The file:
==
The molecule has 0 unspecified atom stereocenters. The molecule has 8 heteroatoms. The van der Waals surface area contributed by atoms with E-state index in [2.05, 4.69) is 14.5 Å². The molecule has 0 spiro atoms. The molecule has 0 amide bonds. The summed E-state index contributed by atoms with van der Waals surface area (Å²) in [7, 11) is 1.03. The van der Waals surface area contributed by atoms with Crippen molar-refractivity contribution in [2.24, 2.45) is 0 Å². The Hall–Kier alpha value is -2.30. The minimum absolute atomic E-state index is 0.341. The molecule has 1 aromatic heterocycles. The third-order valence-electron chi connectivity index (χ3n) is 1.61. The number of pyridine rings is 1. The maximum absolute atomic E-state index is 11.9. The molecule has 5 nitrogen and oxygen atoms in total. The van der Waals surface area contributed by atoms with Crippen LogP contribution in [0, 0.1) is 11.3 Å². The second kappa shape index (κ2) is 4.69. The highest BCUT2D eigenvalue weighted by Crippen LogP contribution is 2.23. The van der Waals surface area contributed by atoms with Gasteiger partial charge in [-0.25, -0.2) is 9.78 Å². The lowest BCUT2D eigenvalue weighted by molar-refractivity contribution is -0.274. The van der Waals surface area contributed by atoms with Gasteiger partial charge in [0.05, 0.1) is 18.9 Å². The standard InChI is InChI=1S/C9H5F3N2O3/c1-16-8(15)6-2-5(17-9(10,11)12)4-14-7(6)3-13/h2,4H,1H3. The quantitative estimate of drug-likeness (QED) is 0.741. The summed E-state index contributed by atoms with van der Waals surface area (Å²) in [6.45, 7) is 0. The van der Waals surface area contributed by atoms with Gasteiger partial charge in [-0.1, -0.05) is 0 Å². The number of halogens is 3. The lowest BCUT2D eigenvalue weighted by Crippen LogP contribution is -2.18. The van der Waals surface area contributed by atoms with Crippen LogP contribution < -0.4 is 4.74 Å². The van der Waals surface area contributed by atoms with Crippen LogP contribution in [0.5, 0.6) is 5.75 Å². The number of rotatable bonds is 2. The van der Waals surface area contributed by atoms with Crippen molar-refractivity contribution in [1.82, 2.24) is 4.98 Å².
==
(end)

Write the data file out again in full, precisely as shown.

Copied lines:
The molecule has 0 unspecified atom stereocenters. The molecule has 8 heteroatoms. The van der Waals surface area contributed by atoms with E-state index in [2.05, 4.69) is 14.5 Å². The molecule has 0 spiro atoms. The molecule has 0 amide bonds. The summed E-state index contributed by atoms with van der Waals surface area (Å²) in [7, 11) is 1.03. The van der Waals surface area contributed by atoms with Crippen molar-refractivity contribution in [2.24, 2.45) is 0 Å². The Hall–Kier alpha value is -2.30. The minimum absolute atomic E-state index is 0.341. The molecule has 1 aromatic heterocycles. The third-order valence-electron chi connectivity index (χ3n) is 1.61. The number of pyridine rings is 1. The maximum absolute atomic E-state index is 11.9. The molecule has 5 nitrogen and oxygen atoms in total. The van der Waals surface area contributed by atoms with Crippen LogP contribution in [0, 0.1) is 11.3 Å². The second kappa shape index (κ2) is 4.69. The highest BCUT2D eigenvalue weighted by Crippen LogP contribution is 2.23. The van der Waals surface area contributed by atoms with Gasteiger partial charge in [-0.25, -0.2) is 9.78 Å². The lowest BCUT2D eigenvalue weighted by molar-refractivity contribution is -0.274. The van der Waals surface area contributed by atoms with Gasteiger partial charge in [0.05, 0.1) is 18.9 Å². The standard InChI is InChI=1S/C9H5F3N2O3/c1-16-8(15)6-2-5(17-9(10,11)12)4-14-7(6)3-13/h2,4H,1H3. The quantitative estimate of drug-likeness (QED) is 0.741. The summed E-state index contributed by atoms with van der Waals surface area (Å²) in [6.45, 7) is 0. The van der Waals surface area contributed by atoms with Gasteiger partial charge in [-0.1, -0.05) is 0 Å². The number of halogens is 3. The lowest BCUT2D eigenvalue weighted by Crippen LogP contribution is -2.18. The van der Waals surface area contributed by atoms with Crippen LogP contribution < -0.4 is 4.74 Å². The van der Waals surface area contributed by atoms with Crippen LogP contribution in [0.5, 0.6) is 5.75 Å². The number of rotatable bonds is 2. The van der Waals surface area contributed by atoms with Crippen molar-refractivity contribution in [1.82, 2.24) is 4.98 Å².